Something I can use to collect rain, temperature, wind, etc. I would like to be able to download the data to my PC, go back read it by the day and do averages by whatever block of times I want to look at. I was happy to see that Amazon has a bunch of them at various price brackets.
Anybody here runs one? What do you like/dislike? What would you recommend?
I bought an Ecowitt last fall. I’ve been happy with it for the price. It’s modular so you can add on components as you want, or buy them in a set. It’s also manufactured by the same company as other brands like Ambient weather. So some of the Ambient components are compatible.
I don’t like the way some of the data is presented on the web UI. It displays averages for the time period instead of highs/lows. However, support said an upcoming release would add that feature.
That [image] is from the web interface for my Weatherflow Tempest weather station. Built-in battery and solar charger, pretty much “set it and forget it”. Other than looking at the results of course… UV/light, rain, wind, lightning, pressure, temp…
Inside the house there’s a small unit attached to a USB charger which apparently talks RF to the outside unit, and itself connects to their servers via wifi/internet.
Mobile app, website, RESTful WebAPI, etc…
I like it. Pretty neat how it “uses AI” to calculate temp and precip amounts.
Under the “Observations” tab, check “Surface Observations” and then which type of data to display for the stations. Zoom into your area to see your nearest stations. Click on the station to get recent history charts like this:
Sweet baby Jesus, I knew it has been dry this year but the total precipitation for this year is listed at 5.4 inches, and about one inch has been in the last few days. This is what ruined my harvest of Saskatoons :-\
How do these stations measure solar radiation? Basically I get few growth days but they can be pretty intense with 18+ hours of sunlight. I would like to measure how many sun-hours my trees are getting on a given season or block of time.
Only some of the stations seem to have solar radiation (in watts per square meter) data, but I’m not sure about being able to aggregate that over time. You’d probably want to operate your own station for that, I’d guess.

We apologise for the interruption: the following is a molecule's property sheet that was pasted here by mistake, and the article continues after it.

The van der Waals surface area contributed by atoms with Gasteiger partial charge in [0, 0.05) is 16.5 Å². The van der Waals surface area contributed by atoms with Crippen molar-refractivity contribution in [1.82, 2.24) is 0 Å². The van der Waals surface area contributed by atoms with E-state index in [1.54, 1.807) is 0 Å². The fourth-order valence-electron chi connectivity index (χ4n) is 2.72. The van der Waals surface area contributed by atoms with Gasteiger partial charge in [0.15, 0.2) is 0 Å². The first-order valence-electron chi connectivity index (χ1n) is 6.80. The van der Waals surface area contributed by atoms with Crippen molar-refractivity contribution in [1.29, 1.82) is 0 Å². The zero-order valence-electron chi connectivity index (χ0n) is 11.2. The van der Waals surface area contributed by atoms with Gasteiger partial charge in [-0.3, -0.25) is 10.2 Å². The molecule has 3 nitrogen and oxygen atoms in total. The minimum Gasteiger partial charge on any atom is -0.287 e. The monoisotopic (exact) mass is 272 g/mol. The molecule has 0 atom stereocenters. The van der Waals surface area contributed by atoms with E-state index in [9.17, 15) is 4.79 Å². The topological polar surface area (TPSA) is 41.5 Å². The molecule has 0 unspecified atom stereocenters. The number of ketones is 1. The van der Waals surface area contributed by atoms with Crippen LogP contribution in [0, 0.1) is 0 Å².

Because not all the info is available online, specially the granular long term data. Heck I’m on a valley of micro climates. I’m looking at the two stations near my house; they are 2.2 miles apart, one has a temperature of 56f the other 66f, and I’m pretty sure both are right.
I experiment with some trees and bushes that are borderline for our environs and some that I don’t think have been tried here. Next year I’m bringing a few varieties of northern grapes to see if I can get them to thrive on the ground without too many shenanigans. I like to collect data to grow or local pool of knowledge and that would help a lot.
It’s not automatic, but you can find chill hours at www.getchill.net with MesoWest weather stations. You plug in the station ID number and enter a date range. You can move back and forth between months and years of data. I used to use it with nearby personal weather stations (in my area) from weatherunderground’s Wundermap. The NOAA weather page mentioned by Swincher uses local government and utility weather stations, at least in my area(S.Calif. 90290) and I just tried the ID from the one shown above…and once I got the ID right(D5544) it worked, it gives 5 different chill hour models. In my fire prone area many of the electric poles have been outfitted with weather stations.
The Wundermap used to be the gold standard for personal weather station data, but it’s been ruined by a new owner (weather.com??. It’s worth checking out, but on my computer it’s unusable.
Choosing a backyard weather station is difficult because there are so many models. What you want (rain, temperature, wind with a PC connection) is common. What you want to do with it (averaging over custom time frames) may not be.
What follows is my being pedantic: I run Linux on my PC, not Windows. Because of this, I chose WeeWX for the software suite to monitor my weather station. It stores weather-station readings in an SQL database, and you can do whatever you want with the data. WeeWX facilitates uploading continual readings to online weather reporting services such as WeatherUnderground, CWOP, and PWSweather as well publishing your own Web pages. If you don’t have a Linux PC, you can set up a cheap Raspberry Pi to run Linux.
Here’s a sample Web page generated by WeeWX. This shows the stats normally collected and their typical presentation, but you are not constrained in any way as to presentation.
To be compatible with WeeWX, you have to choose a backyard weather station model that has a USB PC connection. On Amazon it’s not entirely obvious which models these are. Fortunately WeeWX provides a list.
[The one I have is no longer manufactured. This is yet another downside of model proliferation in the marketplace: You can’t recommend late model weather stations.]
But here’s one that’s compatible with WeeWX and seems easily available and affordable:
I currently have an Ambient Weather WS-2902C, which replaced an older Ambient Weather unit that lasted for 6 years. For those 6 years I had been using Weather Underground (WU) to display and share the data. But after installing this new unit, I checked out the Ambient Weather network and app and now I use those (but still connected to WU). Very happy with these units. The only problem is that an oak titmouse likes to perch on the anemometer and go round and round.